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October 21, 2012

Maraist uses experiences to help others fight breast cancer

NEDERLAND — Aaren LeDoux stood in front of her parents’ front door frozen by fear and desperation as she mustered the emotional strength to enter the family abode.

She knew that once she entered the door about a year ago she would be faced with a sight that would be difficult to see and to accept. Her mother, Ramona “Monin” Maraist, had breast cancer. The diagnosis and subsequent partial mastectomy which included the removal of 13 lymph nodes plus eight rounds of chemotherapy and 36 radiation treatments, had taken their toll physically. But what made the situation even more real was the loss of her mother’s hair.

“Cancer is a hateful word. It rips families apart,” LeDoux said while seated across from her parents Ramona and Walter Maraist on a recent afternoon. LeDoux, the youngest of the Maraist’s five children, begins to cry. “My mom is Puerto Rican and she had worn her hair down to her waist, which was traditional, and the church she grew up in did not cut their hair.”

Maraist’s hair began to fall out while undergoing cancer therapy so LeDoux asked her husband to ask his mother, a beautician, to go to Maraist’s home and shave her head.

“I stopped at the door and said ‘God you’re going to have to help me. I’m going to go in there and see my mom bald,’” LeDoux said. “I went inside and saw her, she had this perfect little round head.”

LeDoux was strengthened by the sight and by her faith.

“For a woman, losing ones hair is traumatic,” the daughter said. “If a woman loses a breast, you can cover that.”

Maraist’s journey with cancer began when she discovered a suspicious lump in her breast. The now 74-year-old woman knew something was not right with her body but two mammograms and three doctors did not detect the cancer. Maraist’s tenacity paid off — she insisted on having the lump removed and at that time, April 2010, the diagnosis was made. Even the doctor who performed the surgery was surprised the lump was cancerous, Maraist said.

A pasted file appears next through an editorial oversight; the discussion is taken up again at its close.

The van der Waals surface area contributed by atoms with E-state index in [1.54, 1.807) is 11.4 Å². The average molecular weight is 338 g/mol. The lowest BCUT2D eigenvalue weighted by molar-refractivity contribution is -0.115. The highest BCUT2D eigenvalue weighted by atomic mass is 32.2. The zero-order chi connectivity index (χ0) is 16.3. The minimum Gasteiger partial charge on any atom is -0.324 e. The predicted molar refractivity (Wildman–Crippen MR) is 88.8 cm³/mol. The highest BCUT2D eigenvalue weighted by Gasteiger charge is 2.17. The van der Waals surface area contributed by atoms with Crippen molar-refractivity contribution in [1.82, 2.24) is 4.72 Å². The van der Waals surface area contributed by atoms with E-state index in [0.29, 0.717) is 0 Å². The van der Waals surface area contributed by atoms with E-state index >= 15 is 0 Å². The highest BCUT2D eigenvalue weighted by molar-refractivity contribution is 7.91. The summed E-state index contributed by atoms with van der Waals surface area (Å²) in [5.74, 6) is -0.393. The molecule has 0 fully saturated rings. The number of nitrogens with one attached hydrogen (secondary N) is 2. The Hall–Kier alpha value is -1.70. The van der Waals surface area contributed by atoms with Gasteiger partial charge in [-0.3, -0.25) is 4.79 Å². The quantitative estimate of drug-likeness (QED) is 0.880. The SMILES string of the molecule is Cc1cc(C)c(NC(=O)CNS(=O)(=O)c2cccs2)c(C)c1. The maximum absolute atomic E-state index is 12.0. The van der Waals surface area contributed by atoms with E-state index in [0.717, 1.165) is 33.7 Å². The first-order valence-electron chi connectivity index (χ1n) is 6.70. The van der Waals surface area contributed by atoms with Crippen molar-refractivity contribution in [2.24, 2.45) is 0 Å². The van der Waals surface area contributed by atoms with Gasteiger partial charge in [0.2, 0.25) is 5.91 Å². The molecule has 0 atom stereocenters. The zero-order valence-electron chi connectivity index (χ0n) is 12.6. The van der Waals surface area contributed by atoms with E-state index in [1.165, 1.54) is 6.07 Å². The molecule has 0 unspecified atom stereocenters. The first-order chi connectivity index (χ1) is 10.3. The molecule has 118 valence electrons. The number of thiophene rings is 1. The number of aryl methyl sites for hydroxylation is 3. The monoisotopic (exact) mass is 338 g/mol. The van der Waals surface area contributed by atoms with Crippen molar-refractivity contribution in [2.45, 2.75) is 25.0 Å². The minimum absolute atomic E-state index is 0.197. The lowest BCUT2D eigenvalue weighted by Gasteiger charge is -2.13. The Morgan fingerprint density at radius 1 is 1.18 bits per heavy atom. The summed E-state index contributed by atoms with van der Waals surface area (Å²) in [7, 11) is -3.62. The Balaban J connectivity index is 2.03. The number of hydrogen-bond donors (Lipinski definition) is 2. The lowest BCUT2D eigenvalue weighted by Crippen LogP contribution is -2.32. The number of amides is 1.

Deep down, Maraist knew she had cancer.

“From the beginning I said ‘Lord, there’s only one thing I ask of you, let me be witness and help someone else going through this,’” Maraist said through tears. While in the hospital she saw others who were fighting cancer and went to them. “There was this lady in the hospital who was 29-years-old and she had an aggressive, aggressive kind of cancer and she was there with her little girl. I prayed with her.”

On another occasion she saw a young lady going through cancer treatments alone. The woman, Maraist said, had a hole in her chest. She followed the woman and comforted her with prayer.

“It tore my heart out to see her,” she said. “I’m not special but I’m special to God.”

Deeply religious, Maraist knew in her heart that God allowed her to have cancer and was leading her footsteps all the way, she said.

Maraist did not waste time getting back to her regular lifestyle. Three weeks after surgery she was teaching Sunday School to 2 and 3 year olds just as she had done for the past 27 years and she cooked a holiday meal for 30 people. She donned a wig and sang in the choir a week after her hair fell out but wigs weren’t her style so she wore hats instead, LeDoux said adding that she believed God let her mother be strong to go through cancer.

It wasn’t long after the treatments were over that Maraist — whose hair was very straight while growing up — began to see wisps of curls and waves coming in.

Walter Maraist, Ramona’s husband of more than five decades, lent humor to the conversation regarding Ramona’s new growth of hair.

“I made her mad when I told her that if she dyed her hair orange she’d look like Little Orphan Annie,” Walter Maraist said with a laugh.

Today, Maraist sports shoulder length thick dark hair with a slight sprinkling of gray. She is cancer free.

“I continue to hope to be a witness to others and to comfort and help others,” she said. “I believe God gave me faith, not to put in a little bottle, but to share.

LeDoux called her mother a fighter who truly feels like God let her go through cancer so she can help someone going through it.

“She may have had cancer but cancer never had her,” LeDoux said to which her mother answered “I never allowed it to.”

mmeaux@panews.com

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